School-Based Practice: Research and Resources Speech-language pathologists and reading professionals provide educational services to children who are at risk for reading difficulties, although these professions do not necessarily coordinate efforts. But maybe they should. A study from the University of Virginia reports a 25% overlap of speech-language and reading services provided to students in ... Research in Brief
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Research in Brief  |   April 01, 2012
School-Based Practice: Research and Resources
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School-Based Settings / Research in Brief
Research in Brief   |   April 01, 2012
School-Based Practice: Research and Resources
The ASHA Leader, April 2012, Vol. 17, 18-19. doi:10.1044/leader.RIB.17042012.18
The ASHA Leader, April 2012, Vol. 17, 18-19. doi:10.1044/leader.RIB.17042012.18
Overlap in Speech-Language and Reading Services
Speech-language pathologists and reading professionals provide educational services to children who are at risk for reading difficulties, although these professions do not necessarily coordinate efforts. But maybe they should. A study from the University of Virginia reports a 25% overlap of speech-language and reading services provided to students in kindergarten and first grade.
Researchers analyzed a population-level database of reading screening scores from 74,730 kindergartners and 75,088 first-graders in Virginia. They obtained information on the speech-language services these children received; prevalence rates of speech-language impairment, reading risk, and comorbidity were calculated. The distribution of children receiving speech-language services across categories of reading competence was examined.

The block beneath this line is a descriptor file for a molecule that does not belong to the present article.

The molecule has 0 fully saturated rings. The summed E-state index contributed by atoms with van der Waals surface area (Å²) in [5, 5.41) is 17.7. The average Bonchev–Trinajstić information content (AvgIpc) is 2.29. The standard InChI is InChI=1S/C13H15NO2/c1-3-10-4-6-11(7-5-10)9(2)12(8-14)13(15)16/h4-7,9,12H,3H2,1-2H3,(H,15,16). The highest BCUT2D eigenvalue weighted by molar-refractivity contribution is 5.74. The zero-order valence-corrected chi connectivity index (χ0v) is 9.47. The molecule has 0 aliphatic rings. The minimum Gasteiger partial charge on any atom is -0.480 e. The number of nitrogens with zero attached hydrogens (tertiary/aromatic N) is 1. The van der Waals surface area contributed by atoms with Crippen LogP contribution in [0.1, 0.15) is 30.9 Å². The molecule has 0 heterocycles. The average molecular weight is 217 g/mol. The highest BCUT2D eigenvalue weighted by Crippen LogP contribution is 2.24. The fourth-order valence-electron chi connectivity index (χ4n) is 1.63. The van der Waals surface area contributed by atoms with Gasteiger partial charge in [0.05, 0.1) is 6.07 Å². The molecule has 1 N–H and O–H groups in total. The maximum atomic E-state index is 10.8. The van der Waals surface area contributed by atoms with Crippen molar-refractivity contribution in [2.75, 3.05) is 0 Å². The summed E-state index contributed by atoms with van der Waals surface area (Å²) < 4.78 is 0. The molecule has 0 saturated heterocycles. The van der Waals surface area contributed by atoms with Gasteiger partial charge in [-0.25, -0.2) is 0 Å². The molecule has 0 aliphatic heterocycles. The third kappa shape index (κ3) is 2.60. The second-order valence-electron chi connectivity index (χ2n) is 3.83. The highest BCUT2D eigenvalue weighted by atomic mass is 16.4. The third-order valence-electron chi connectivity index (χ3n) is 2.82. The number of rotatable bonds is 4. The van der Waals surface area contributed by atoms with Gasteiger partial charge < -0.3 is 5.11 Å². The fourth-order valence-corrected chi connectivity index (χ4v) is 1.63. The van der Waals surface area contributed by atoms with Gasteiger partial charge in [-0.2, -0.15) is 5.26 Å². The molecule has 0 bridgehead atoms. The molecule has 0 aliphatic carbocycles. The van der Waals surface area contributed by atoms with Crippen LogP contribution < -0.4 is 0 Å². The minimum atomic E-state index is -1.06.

Findings indicated that 6% of the children received speech-language services and 11.1% of the kindergartners and 13.7% of the first-graders received reading services. One-quarter of the children receiving speech-language services also received reading services. Furthermore, children receiving speech-language services received reading services at twice the rate of children who were not receiving speech-language services in both kindergarten (23.1% vs. 9.1%) and first grade (25.2% vs. 11.3%).
This study provides empirical support for the overlap between SLPs and reading professionals and addresses the need for improved coordination. Visit the January 2012 issue of Language, Speech, and Hearing Services in Schools.
Folic Acid Key to Preventing Language Delay
Maternal folic acid supplementation from four weeks pre-conception to eight weeks post-conception has been linked to a significantly lower prevalence of severe language delay in children, according to a study in Norway.
Researchers analyzed 19,956 boys and 19,998 girls born between 1999 and 2008 to mothers participating in the Norwegian Mother and Child Cohort Study. Researchers used data on children born before 2008 whose mothers returned the three-year follow-up questionnaire by June 2010. Investigators found that 204 children had severe language delay (minimal expressive language or unintelligible utterances). Of the 9,052 children whose mothers took folic acid supplements, severe delays were reported in 81 children (0.9%), but of the 7,127 children whose mothers did take folic acid supplements (B-complex vitamins), severe delays were reported in only 28 children (0.4%).
Researchers indicate that if in future research this relationship were shown to be causal, it would have important implications for understanding the biological processes underlying disrupted neurodevelopment, for the prevention of neurodevelopmental disorders, and for policies of folic acid supplementation for women of reproductive age.